From suburban New Jersey to somewhere in the south, Jennifer Anne Moses creates characters who grapple with the minutiae of their lives while considering family, fate, love, death, the afterlife, the divine presence, and spirituality. Peppered with Yiddishisms and salted with sisters, brothers, parents, children, grandparents, neighbors, and friends, Moses tells the stories of regular people faced with the problems of daily life but weighted with the 4000-year-old history of Judaism. She is reminiscent of writers like Isaac Bashevis Singer, Cynthia Ozick, Chaim Grade, and Philip Roth (to name a few) who captured the spirit of humanity in a specific time and place.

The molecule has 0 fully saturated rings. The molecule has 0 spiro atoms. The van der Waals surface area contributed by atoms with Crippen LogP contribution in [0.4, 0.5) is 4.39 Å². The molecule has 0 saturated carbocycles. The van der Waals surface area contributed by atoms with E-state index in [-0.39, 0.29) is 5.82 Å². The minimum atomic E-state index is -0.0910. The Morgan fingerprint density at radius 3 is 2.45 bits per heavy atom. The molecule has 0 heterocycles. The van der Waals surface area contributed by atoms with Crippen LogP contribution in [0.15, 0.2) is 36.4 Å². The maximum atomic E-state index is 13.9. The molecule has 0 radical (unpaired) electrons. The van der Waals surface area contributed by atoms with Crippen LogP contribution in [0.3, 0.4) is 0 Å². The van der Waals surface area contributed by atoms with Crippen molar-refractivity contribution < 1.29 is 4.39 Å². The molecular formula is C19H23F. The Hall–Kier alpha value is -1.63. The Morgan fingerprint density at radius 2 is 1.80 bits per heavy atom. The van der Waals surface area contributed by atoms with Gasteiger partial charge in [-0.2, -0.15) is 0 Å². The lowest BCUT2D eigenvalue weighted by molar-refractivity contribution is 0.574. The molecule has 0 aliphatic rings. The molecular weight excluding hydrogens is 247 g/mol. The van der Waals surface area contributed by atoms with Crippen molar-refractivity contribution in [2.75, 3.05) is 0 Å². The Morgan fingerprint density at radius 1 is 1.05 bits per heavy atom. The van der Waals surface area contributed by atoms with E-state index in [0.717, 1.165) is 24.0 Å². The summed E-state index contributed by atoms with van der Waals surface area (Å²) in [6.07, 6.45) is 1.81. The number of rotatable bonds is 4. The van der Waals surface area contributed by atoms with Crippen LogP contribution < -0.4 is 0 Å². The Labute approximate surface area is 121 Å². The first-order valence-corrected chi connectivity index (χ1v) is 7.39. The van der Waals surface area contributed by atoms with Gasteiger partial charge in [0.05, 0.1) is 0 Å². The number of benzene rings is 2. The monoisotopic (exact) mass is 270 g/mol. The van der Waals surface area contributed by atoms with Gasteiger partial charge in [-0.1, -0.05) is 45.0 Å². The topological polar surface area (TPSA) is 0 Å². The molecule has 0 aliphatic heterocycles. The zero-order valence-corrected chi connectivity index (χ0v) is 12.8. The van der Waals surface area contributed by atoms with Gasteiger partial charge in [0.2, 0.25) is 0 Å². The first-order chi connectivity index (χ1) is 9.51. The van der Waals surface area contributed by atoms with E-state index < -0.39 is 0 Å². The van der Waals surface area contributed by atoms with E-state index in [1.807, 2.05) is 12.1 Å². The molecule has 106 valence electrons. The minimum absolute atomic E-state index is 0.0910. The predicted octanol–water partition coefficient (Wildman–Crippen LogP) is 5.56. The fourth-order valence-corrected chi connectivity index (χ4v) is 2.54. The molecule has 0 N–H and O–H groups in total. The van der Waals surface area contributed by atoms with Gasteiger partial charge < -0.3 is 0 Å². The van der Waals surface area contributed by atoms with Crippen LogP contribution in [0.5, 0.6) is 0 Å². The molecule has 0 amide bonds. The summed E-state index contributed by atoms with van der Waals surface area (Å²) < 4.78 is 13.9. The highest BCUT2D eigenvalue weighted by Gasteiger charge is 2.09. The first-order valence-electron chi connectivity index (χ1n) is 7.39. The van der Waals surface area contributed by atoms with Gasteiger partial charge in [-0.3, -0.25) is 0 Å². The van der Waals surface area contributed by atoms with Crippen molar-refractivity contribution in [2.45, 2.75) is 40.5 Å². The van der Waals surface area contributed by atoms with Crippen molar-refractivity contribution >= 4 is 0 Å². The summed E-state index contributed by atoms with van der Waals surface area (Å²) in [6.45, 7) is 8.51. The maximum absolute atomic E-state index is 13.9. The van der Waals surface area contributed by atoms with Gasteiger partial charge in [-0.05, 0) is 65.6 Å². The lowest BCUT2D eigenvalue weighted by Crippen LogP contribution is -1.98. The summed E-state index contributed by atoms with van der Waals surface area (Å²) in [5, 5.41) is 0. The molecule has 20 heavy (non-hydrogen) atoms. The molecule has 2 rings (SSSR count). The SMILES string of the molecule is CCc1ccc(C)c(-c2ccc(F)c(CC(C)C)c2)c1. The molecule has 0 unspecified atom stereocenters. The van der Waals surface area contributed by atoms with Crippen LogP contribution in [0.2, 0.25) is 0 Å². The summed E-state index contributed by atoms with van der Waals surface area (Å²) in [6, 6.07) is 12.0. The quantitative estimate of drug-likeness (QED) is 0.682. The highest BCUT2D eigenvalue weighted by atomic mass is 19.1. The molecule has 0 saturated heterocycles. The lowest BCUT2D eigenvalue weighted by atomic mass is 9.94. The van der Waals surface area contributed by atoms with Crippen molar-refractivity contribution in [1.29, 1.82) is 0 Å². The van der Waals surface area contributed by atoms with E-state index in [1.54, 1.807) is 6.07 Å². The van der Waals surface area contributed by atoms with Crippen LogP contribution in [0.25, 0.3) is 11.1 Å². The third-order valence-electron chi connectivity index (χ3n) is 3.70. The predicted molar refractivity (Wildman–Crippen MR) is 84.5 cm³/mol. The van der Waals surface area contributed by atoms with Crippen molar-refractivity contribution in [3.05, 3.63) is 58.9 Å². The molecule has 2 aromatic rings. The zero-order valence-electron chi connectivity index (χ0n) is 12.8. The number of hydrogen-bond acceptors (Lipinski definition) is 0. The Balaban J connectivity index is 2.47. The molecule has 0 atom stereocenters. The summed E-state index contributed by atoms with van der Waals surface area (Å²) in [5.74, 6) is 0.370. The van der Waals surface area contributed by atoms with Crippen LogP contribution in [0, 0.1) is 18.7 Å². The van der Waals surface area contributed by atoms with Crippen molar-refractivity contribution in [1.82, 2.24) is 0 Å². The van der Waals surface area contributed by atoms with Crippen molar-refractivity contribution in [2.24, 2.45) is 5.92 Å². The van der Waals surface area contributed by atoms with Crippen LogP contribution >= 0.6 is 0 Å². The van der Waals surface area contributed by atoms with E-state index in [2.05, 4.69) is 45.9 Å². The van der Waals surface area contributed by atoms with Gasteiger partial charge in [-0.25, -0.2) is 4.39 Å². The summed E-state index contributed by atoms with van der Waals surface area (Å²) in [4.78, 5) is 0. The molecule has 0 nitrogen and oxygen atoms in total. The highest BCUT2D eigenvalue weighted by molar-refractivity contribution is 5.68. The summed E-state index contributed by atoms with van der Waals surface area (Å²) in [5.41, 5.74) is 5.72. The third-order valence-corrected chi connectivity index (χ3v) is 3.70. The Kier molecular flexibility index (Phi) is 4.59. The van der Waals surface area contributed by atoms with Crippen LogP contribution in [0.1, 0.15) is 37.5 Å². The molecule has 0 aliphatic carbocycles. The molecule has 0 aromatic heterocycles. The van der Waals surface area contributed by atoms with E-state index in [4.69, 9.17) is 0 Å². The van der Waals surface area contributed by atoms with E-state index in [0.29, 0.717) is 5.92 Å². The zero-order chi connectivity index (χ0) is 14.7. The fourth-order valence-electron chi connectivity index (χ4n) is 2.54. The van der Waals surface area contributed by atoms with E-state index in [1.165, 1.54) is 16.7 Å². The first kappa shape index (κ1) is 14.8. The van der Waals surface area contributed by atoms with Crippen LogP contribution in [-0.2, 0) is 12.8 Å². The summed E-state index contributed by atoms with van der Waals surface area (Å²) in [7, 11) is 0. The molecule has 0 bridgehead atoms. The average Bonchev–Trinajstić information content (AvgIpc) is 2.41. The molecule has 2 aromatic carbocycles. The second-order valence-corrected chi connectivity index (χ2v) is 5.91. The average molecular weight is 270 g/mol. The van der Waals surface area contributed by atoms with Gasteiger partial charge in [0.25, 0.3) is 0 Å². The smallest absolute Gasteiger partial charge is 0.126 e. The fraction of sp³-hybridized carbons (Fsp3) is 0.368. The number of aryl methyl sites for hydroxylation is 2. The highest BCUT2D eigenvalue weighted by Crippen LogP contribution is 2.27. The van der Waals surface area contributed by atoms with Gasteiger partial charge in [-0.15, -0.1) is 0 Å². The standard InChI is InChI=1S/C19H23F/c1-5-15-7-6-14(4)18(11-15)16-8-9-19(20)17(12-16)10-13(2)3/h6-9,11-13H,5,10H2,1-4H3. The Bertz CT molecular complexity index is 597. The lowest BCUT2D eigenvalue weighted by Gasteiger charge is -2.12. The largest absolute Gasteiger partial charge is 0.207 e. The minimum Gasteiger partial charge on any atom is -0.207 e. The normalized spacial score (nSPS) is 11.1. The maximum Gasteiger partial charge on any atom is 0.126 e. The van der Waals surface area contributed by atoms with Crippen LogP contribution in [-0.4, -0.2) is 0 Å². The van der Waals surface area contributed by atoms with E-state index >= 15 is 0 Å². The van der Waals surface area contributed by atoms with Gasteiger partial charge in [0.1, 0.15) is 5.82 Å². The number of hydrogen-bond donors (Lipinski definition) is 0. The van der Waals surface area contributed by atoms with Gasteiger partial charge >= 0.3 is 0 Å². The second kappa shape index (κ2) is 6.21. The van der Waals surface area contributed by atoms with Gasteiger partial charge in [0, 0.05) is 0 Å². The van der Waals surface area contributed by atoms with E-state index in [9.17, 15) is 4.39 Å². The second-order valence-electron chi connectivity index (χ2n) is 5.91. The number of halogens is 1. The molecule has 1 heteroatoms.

Jennifer Anne Moses was born in 1959 and grew up in McLean, Virginia. She always wanted to be a writer, so she read a lot and later earned a degree at Tufts. Eventually she married, had three children, taught herself to paint, and moved from Washington D.C. to Baton Rouge, Louisiana to Montclair, NJ. In addition to her books (Food and Whine, The Book of Joshua, Bagels and Grits, Visiting Hours, Tales from My Closet, and The Art of Dumpster Diving), she’s published dozens of essays, articles, Op Ed pieces, and short stories. Her work has also been anthologized in the Pushcart Prizes and New Stories from the South: The Year’s Best. Moses loves to bicycle, garden, play the piano, and dance, although she can’t do it like she used to. She also adores her two smelly mutts.